And if the Lakers get a star free agent, that’s great. But if they don’t, they could be in for another several years of disappointment relative to expectations.

Lakers GM: If free agents don’t choose L.A. because of Kobe Bryant, ‘we don’t want them. You should go someplace else.’

kobe mitch

The notion that free agents haven’t been willing to come to the Lakers in recent seasons because they don’t want to play with Kobe Bryant was brought up near the beginning of the season, but has been refuted by plenty of star players since.

The reality is that the only star-caliber players who have changed teams lately had very specific reasons for doing so. LeBron James was never going anywhere but back home to Cleveland, Carmelo Anthony stayed in New York to get the maximum amount of money allowed, and L.A.’s poor treatment and marginalization of Pau Gasol the past two years had him ready and willing to play somewhere (or perhaps anywhere) else.

Bryant has one year remaining on his contract, and though he’s expected to be healthy at the beginning of next season, no one can predict how long that will last. Lakers GM Mitch Kupchak said that Bryant hasn’t indicated that he will play beyond next season, but also mentioned that if Bryant’s presence is seen as a deterrent by free agents considering Los Angeles, then he doesn’t want them, and they should go play somewhere else.

From Baxter Holmes of ESPN.com:

Kupchak was also asked if it’s important for free agents to have clarity on Bryant’s future plans with the Lakers, particularly if they’re wary of joining the team while Bryant is still playing, a notion that has been reported in recent years.

“I think it is clear,” Kupchak said. “He’s on the last year of his deal. There have been no discussions [about playing beyond next season]. He hasn’t indicated that he wants to continue to play.

“But if there is a player out there like that, that won’t come here for that reason, then we don’t want them. Every great player is demanding and focused, and if you don’t want to play for a guy like him that’s driven to do nothing but win championships and work hard, then you shouldn’t be here. You should go someplace else.”

This has been the stance the Lakers have taken all along, and they are right to do so.

Dwight Howard famously clashed with Bryant, and took less money to play for the Rockets. He may not have wanted to play with Bryant any longer, but I believe he left more because he couldn’t take the pressure of being the face of the franchise in a major market like Los Angeles once Bryant was gone.

That’s one example of the type of player the Lakers can’t afford to sign to a long-term, max-money deal as they look to reshape the franchise into a contender in the future. There certainly are others. But the Lakers organization needs a strong-willed star to carry it into its next era of greatness, and someone who would bristle at Kobe’s level of commitment or competitiveness simply isn’t a match.

Stephen Curry, LeBron James unanimous choices, lead All-NBA First Team

Stephen Curry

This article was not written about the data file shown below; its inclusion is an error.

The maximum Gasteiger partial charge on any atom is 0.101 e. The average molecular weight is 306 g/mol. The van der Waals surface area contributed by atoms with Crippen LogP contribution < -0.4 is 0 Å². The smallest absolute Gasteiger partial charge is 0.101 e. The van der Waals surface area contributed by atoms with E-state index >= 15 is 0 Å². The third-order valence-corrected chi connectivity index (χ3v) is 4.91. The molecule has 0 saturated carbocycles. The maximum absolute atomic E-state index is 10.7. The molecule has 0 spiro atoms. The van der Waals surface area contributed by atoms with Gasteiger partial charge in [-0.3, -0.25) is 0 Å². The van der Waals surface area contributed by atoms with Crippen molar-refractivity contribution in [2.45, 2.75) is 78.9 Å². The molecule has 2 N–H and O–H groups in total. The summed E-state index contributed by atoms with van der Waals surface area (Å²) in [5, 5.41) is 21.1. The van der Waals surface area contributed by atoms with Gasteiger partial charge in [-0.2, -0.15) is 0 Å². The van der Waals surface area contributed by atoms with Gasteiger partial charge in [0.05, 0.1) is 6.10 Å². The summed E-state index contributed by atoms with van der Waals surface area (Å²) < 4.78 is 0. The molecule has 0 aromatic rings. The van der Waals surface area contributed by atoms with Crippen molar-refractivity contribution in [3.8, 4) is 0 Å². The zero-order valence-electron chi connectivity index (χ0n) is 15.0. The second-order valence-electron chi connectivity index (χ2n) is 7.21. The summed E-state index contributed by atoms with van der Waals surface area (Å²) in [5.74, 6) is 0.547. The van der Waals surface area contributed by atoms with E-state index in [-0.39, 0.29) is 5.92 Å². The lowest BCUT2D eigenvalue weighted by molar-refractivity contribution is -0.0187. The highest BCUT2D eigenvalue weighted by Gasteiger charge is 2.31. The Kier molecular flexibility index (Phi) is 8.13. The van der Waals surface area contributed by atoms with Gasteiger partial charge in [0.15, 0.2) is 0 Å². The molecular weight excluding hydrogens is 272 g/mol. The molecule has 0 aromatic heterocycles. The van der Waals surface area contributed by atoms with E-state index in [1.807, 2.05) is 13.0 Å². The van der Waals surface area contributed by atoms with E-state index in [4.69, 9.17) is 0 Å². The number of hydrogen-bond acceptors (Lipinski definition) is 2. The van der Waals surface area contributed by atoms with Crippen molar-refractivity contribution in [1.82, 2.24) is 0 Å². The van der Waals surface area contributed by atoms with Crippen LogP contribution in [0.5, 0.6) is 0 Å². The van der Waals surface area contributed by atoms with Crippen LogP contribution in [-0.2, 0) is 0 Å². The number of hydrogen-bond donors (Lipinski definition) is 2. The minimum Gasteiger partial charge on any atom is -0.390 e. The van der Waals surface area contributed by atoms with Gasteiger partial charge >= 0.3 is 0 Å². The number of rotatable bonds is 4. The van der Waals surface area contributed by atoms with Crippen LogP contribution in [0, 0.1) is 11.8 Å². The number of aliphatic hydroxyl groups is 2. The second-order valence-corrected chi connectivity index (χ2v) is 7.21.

This is bigger than the All-Star Game for a lot of players. Because it’s more exclusive.

Only six guards, six forwards and three centers get to make the All-NBA team, it is the cream that has risen to the top of the NBA.

No shock, LeBron James and freshly-minted MVP Stephen Curry were unanimous choices to make the first team — if you put together a ballot and they’re not on it you’re doing it wrong. This is also the first First Team vote for Anthony Davis, who earned this spot based on his historic season and carrying the Pelicans to the playoffs.

No Hawks made the list — the team ball concepts can hurt come time for individual awards. Fair or not.

Here is the full list. The two forwards are listed first, followed by the center, then the two guards. After the players team is the number of first team votes (in parenthesis) and total points.


LeBron James, Cleveland (129) 645
Anthony Davis, New Orleans (119) 625
Marc Gasol, Memphis (65) 453
Stephen Curry, Golden State (129) 645
James Harden, Houston (125) 637


LaMarcus Aldridge, Portland (13) 390
DeMarcus Cousins, Sacramento (18) 220
Pau Gasol, Chicago (15) 242
Russell Westbrook, Oklahoma City (10) 397
Chris Paul, L.A. Clippers (1) 335


Blake Griffin, L.A. Clippers (2) 189
Tim Duncan, San Antonio (6) 167
DeAndre Jordan, L.A. Clippers (12) 175
Klay Thompson, Golden State 122
Kyrie Irving, Cleveland 112

Other players receiving votes, with point totals (First Team votes in parentheses): Kawhi Leonard, San Antonio, 155; Paul Millsap, Atlanta, 70; Al Horford, Atlanta, 64 (1); John Wall, Washington, 50; Jimmy Butler, Chicago, 32; Damian Lillard, Portland, 22; Draymond Green, Golden State, 9; Zach Randolph, Memphis, 7; Jeff Teague, Atlanta, 7; Andrew Bogut, Golden State, 6; Nikola Vucevic, Orlando, 6; DeMar DeRozan, Toronto, 3; Rudy Gay, Sacramento, 3; Andre Drummond, Detroit, 2; Gordon Hayward, Utah, 2; Kyle Korver, Atlanta, 2; Joakim Noah, Chicago, 2; Dirk Nowitzki, Dallas, 2; Dwyane Wade, Miami, 2; Carmelo Anthony, New York, 1; Tyson Chandler, Dallas, 1; Mike Conley, Memphis, 1; Brook Lopez, Brooklyn, 1; Kevin Love, Cleveland, 1; Kyle Lowry, Toronto, 1; Khris Middleton, Milwaukee, 1.

Carmelo Anthony says he’s afraid of cats (VIDEO)

Carmelo Anthony

Carmelo Anthony visited Facebook’s headquarters on Monday and answered a set of fan-submitted questions, rapid-fire style. When asked the animal he’s most afraid of, he revealed that he’s afraid of cats.

You can watch the whole video below: